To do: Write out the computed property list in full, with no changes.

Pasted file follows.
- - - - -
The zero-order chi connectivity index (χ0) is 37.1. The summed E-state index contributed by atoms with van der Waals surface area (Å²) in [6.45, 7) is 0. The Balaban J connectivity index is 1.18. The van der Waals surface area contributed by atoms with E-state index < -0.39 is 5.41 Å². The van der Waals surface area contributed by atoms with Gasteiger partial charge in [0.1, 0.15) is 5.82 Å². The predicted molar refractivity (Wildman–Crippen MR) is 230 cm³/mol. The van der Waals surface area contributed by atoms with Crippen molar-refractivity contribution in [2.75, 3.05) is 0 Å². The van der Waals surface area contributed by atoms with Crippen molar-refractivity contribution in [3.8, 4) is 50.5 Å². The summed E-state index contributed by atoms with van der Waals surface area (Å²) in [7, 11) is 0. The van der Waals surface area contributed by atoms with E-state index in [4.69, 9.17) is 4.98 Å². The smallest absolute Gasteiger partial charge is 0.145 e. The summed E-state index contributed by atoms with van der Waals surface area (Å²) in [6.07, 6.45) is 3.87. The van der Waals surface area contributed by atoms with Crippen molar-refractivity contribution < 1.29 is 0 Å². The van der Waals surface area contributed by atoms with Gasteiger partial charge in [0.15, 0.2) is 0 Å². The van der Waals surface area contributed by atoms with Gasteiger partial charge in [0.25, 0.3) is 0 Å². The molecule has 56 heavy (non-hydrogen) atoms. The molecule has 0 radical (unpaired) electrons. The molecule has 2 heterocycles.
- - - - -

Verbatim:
The zero-order chi connectivity index (χ0) is 37.1. The summed E-state index contributed by atoms with van der Waals surface area (Å²) in [6.45, 7) is 0. The Balaban J connectivity index is 1.18. The van der Waals surface area contributed by atoms with E-state index < -0.39 is 5.41 Å². The van der Waals surface area contributed by atoms with Gasteiger partial charge in [0.1, 0.15) is 5.82 Å². The predicted molar refractivity (Wildman–Crippen MR) is 230 cm³/mol. The van der Waals surface area contributed by atoms with Crippen molar-refractivity contribution in [2.75, 3.05) is 0 Å². The van der Waals surface area contributed by atoms with Crippen molar-refractivity contribution in [3.8, 4) is 50.5 Å². The summed E-state index contributed by atoms with van der Waals surface area (Å²) in [7, 11) is 0. The van der Waals surface area contributed by atoms with E-state index in [4.69, 9.17) is 4.98 Å². The smallest absolute Gasteiger partial charge is 0.145 e. The summed E-state index contributed by atoms with van der Waals surface area (Å²) in [6.07, 6.45) is 3.87. The van der Waals surface area contributed by atoms with Crippen molar-refractivity contribution < 1.29 is 0 Å². The van der Waals surface area contributed by atoms with Gasteiger partial charge in [0.15, 0.2) is 0 Å². The van der Waals surface area contributed by atoms with Gasteiger partial charge in [0.25, 0.3) is 0 Å². The molecule has 56 heavy (non-hydrogen) atoms. The molecule has 0 radical (unpaired) electrons. The molecule has 2 heterocycles.